2+2 (car body style)

The 2+2 is a version of the coupé car-body style that has two small rear seats for children or occasional usage, along with two front seats for the driver and front passenger.[1] Manufacturers which sell coupés both with and without rear seats often market the versions that include rear seats as "2+2"[2] or as 2-plus-2.

Jaguar XJ-S rear seats
Rear seats of a 1982 Jaguar XJS HE coupé

Definition

Sonett-mk2-special
SAAB Sonett Mark II equipped with a rear seat, making it a 2+2.

By definition, all cars in the 2+2 category have two front seats and two rear seats. Other common characteristics for 2+2 cars include relatively little room for the rear passengers and a coupé body with two doors.

Although many convertible, targa top and hatchback cars meet the literal definition of a 2+2, they are rarely considered 2+2s.

Usage

There are many coupé which meet the definition of a 2+2, but have not been described by the manufacturer as such. This is because the term 2+2 is most often used to distinguish cars from a 2-seat open version of the same model. Prominent examples are the classic Jaguar E-type fixed-head coupé 2+2, the Lotus Elan 2+2, the Nissan 300ZX 2+2, the Chevrolet Monza 2+2, the 1965–1966 Mustang 2+2[3] and the Pontiac 2+2 models.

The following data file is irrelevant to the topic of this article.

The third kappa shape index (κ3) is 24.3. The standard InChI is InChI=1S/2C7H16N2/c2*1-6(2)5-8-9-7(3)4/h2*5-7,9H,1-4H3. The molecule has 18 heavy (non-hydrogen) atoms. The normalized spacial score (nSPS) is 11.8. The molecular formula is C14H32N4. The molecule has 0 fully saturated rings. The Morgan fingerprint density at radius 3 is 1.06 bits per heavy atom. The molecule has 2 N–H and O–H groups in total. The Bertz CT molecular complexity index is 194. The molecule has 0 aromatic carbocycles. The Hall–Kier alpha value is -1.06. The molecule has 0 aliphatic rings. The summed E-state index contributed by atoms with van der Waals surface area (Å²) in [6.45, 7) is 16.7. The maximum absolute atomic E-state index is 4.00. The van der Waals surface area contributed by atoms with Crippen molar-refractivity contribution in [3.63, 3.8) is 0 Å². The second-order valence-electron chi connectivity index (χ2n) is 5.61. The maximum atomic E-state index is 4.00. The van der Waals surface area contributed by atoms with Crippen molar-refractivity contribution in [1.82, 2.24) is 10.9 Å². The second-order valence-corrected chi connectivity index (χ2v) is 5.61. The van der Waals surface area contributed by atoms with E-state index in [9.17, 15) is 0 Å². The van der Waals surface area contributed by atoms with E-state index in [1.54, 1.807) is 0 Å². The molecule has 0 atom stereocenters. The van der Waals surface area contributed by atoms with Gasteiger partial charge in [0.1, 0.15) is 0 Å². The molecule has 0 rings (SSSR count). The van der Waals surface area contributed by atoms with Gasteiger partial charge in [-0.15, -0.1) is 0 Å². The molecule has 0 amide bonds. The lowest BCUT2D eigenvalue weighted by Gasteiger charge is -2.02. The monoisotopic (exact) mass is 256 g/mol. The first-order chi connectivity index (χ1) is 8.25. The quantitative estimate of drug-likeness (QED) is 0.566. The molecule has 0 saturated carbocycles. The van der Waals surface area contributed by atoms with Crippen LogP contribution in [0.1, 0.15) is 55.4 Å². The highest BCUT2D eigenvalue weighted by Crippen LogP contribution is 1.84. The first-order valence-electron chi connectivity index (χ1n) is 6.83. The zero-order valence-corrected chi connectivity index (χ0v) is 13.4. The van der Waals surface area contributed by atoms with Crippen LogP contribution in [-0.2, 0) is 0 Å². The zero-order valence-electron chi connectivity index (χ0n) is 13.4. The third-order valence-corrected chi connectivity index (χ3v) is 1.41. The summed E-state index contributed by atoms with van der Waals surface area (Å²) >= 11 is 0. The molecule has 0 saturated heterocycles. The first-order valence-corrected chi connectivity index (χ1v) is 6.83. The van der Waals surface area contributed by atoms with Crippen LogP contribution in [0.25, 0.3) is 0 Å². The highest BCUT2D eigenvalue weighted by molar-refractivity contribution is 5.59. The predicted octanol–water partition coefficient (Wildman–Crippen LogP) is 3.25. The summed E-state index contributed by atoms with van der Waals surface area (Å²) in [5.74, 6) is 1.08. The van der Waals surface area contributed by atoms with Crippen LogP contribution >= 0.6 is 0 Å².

The 1965 and 1966 Mustang Fastback was marketed as the "Mustang 2+2", because a fold-down rear seat was included as standard equipment. Where the standard (two-seat) Mustang had a "MUSTANG" emblem, the 2+2 model had a "MUSTANG 2+2" emblem. In 1967, the rear seat became optional, and the "2+2" designation was dropped.

Cars marketed as 2+2

See also

References

  1. ^ "Sedan vs. Coupe Cars: Meaning, Definition & Differences". www.automoblog.net. Retrieved 18 March 2018.
  2. ^ "ZX History". www.project300tt.com. Retrieved 18 March 2018.
  3. ^ "1964 Ford Mustang 2+2". www.themustangsource.com. Retrieved 23 March 2018.
Mazda Hakaze Concept

The Mazda Hakaze Concept is a concept car that was revealed in early February 2007 by Japanese manufacturer Mazda. Its major design elements come from a new design language developed by Mazda called Nagare, developed by Laurens van den Acker, Mazda Global Design Director. It translates to "flow". This element has been used on past Mazda concept cars such as: Mazda Nagare; Mazda Ryuga; Mazda Kabura.

Car design
Classification
Body styles
Specialized vehicles
Propulsion
Drive wheels
Engine position
Layout (engine / drive)
Engine configuration
(internal combustion)

Languages

This page is based on a Wikipedia article written by authors (here).
Text is available under the CC BY-SA 3.0 license; additional terms may apply.
Images, videos and audio are available under their respective licenses.